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Blue October on rebound

On eve of tour to help mental health hot line, Justin Furstenfeld had breakdown that forced cancellation of all but two Austin shows.

Michael Corcoran

It was a stroke of irony befitting the band's dramatic lyricism. On Oct. 20, the day before platinum-selling San Marcos group Blue October was to launch the mental health-themed Pick Up the Phone Tour, the band's singer, Justin Furstenfeld, had a breakdown and ended up in a psychiatric ward.

The monthlong tour, co-sponsored by the 1-800-SUICIDE hot line, was canceled except for the final dates this past weekend at Stubb's.

Minutes before he was to take the stage Friday for the first time since being hospitalized, the 33-year-old Furstenfeld stood off by himself in a hooded sweatshirt, calming his nerves in the cool drizzle. Just don't forget the lyrics, he told himself. During rehearsal the day before, he had flubbed lines from songs he'd sung hundreds of times.

"I'm not used to my new medication," he said Thursday. The antipsychotic drug Geodon made him lightheaded and unfocused, he said.

He was the last of the band's five members onstage, and when he put on his guitar, he stared at the floor. "Committed at twenty two/ Just to get over you," he sang in a somber voice on the opening number, "HRSA," which, like most of Furstenfeld's songs, is autobiographical. His body was hunched over, his eyes darting. Too soon?

But as the set continued, a transformation took place. "Dirt Room" found him bouncing around like a boxer entering the ring. "Life is a crazy, crazy thing," he said midset. "I believe that there's a reason for every negative thing in the world. I can't wait to find out what the reason was for what happened a month ago."

Furstenfeld attributes the incident in the Minneapolis airport that reduced an 18-city tour to a two-night stand to "a bunch of stuff that's been going on in my life," including a painful separation from his 2 3/8½-year-old daughter, whose name is tattooed on his neck. The singer, who has been diagnosed with bipolar disorder, had just visited his daughter in Nebraska and was changing planes in Minneapolis when, he said, he blacked out.

"My brain just shut down, and I don't remember anything," he said, adding that he wasn't on drugs or alcohol. "They tell me I was in the airport with my arms raised, yelling, 'Police! Police! Police!' I must've felt really unsafe."

He was headed to Washington to address Congress the next morning on such issues as funding creative writing and art therapy programs as alternatives for mental health treatment. Then he was to kick off Pick Up the Phone, designed to help remove the stigma of reaching out for help in times of mental crisis, with a solo acoustic set on Capitol Hill.

Instead, Furstenfeld sought help himself. After a couple of days of observation at Tennepin County Medical Center in Minneapolis, he was admitted to the Laurel Ridge Treatment Center in San Antonio, where he spent two weeks before being released. It was while spending a month in Laurel Ridge at age 22 that Furstenfeld came up with the name Blue October. He said he grew up thinking his deeply sad thoughts were normal. "I saw the world as a dark place and thought everyone felt the same way I did," he said. When he was 14, his parents took him to a psychiatrist, who prescribed Paxil.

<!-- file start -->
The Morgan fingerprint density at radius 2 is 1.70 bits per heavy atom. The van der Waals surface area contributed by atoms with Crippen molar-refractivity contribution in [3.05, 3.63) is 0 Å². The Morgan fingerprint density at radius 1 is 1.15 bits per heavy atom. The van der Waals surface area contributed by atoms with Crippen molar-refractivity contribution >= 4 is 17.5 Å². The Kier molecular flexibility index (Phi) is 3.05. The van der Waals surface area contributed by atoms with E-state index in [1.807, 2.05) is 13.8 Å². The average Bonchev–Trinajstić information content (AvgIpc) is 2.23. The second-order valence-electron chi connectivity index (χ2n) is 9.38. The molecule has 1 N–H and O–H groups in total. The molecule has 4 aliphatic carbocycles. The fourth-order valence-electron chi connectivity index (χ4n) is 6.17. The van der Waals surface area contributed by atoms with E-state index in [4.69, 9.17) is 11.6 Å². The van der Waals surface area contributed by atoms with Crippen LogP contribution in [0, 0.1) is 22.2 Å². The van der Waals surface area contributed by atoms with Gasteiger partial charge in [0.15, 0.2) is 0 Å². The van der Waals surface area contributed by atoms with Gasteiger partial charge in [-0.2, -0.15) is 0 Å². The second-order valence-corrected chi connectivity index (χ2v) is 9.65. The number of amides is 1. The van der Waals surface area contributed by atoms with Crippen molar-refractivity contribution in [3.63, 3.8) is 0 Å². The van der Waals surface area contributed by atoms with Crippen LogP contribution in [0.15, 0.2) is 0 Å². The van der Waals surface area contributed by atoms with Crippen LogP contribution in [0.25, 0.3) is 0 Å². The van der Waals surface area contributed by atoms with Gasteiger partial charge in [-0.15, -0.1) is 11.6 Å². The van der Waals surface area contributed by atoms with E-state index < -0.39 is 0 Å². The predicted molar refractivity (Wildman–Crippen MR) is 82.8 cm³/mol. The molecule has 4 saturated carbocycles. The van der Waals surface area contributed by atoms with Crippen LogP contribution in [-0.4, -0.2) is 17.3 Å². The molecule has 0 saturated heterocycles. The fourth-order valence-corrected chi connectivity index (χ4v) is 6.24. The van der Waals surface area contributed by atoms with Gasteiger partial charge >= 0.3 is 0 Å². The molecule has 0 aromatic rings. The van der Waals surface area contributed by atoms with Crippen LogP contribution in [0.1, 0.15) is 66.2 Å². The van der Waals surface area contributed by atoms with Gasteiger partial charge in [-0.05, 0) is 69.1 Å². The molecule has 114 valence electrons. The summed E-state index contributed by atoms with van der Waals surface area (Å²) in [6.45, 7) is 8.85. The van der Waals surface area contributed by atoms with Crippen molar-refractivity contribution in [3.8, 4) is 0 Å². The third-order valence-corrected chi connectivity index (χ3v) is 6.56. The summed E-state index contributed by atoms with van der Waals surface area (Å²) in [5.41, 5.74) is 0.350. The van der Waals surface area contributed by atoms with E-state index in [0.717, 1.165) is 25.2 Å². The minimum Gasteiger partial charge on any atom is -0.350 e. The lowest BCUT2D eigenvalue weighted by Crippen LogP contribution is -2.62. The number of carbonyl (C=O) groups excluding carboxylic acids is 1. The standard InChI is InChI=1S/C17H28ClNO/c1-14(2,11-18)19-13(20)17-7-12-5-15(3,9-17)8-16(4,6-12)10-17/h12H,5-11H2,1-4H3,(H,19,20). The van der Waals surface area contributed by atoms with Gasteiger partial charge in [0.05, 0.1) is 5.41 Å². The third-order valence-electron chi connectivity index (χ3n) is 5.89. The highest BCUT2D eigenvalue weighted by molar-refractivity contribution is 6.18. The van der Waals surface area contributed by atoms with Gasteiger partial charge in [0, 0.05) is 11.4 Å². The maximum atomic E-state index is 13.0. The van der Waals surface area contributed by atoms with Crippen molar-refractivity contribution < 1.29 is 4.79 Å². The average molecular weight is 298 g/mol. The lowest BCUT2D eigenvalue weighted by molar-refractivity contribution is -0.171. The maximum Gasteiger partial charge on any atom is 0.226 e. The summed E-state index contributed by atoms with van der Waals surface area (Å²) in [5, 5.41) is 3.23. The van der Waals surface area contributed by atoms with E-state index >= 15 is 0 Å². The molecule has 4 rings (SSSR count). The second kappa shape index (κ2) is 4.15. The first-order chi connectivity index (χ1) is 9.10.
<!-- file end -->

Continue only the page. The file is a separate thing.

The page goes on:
Furstenfeld's lifelong struggle with paranoia and depression is well-known to his loyal fans, many of whom flew to Austin to show support last weekend.

Mike Oshel, 37, and Courtney Gustafson, 34, of Salt Lake City were undeterred by Friday's rain, which started in the morning when they were among the first in line and didn't let up until about three-fourths of the way through the band's set. "When it comes to Blue October, we don't waver," Gustafson said. They estimated that they spent more than $1,000 on airfare and a hotel to see their favorite band.

Florida couple Jaime and Michael Taylor drove 17 hours from St. Augustine and got in line outside Stubb's at 7:30 a.m. Friday. There were eight fans already there. "We had tickets to all four Florida shows," Jaime Taylor, 39, said of the canceled Pick Up the Phone dates. She also drove up to Washington for the Furstenfeld solo set that never happened. "When he sings, even in a big crowd, it feels like Justin's singing just to you."

Furstenfeld needn't have worried about forgetting lyrics; the crowd sang every one back to him, turning such loneliness odes as "Hate Me," "Into the Ocean" and new single "Should Be Loved" into unlikely anthems. The Stubb's shows resembled religious revivals for the outpouring of emotion.

"The past few years have been the fastest, wildest roller-coaster ride I've ever been on," Furstenfeld said Thursday. Houston natives Justin and Jeremy Furstenfeld, the band's drummer, formed Blue October in 1996 while students at Southwest Texas State University in San Marcos (now Texas State). It took 10 years of constant touring and recording before the band broke nationally with "Foiled," which sold 1.2 million copies in the U.S.

This year's "Approaching Normal" debuted at No. 13 on the Billboard album sales chart, despite being ignored by critics, who've tagged the band as emo or overly dramatic. When "Twilight" series author Stephenie Meyer cited the band as one of her faves and took Furstenfeld and his guitar out on a book promotion tour last year, Blue October didn't need any help from the rock press.

Furstenfeld recalls his recent stint at Laurel Ridge to describe his band's appeal. "There were some soldiers from Iraq that I bonded with," he said. "They were talking about hearing voices, and I felt like I'd finally found someone who understood what I was going through. I think our music connects with some people like that. They identify with the lyrics. It's like 'finally someone understands.' "

mcorcoran@statesman.com 445-3652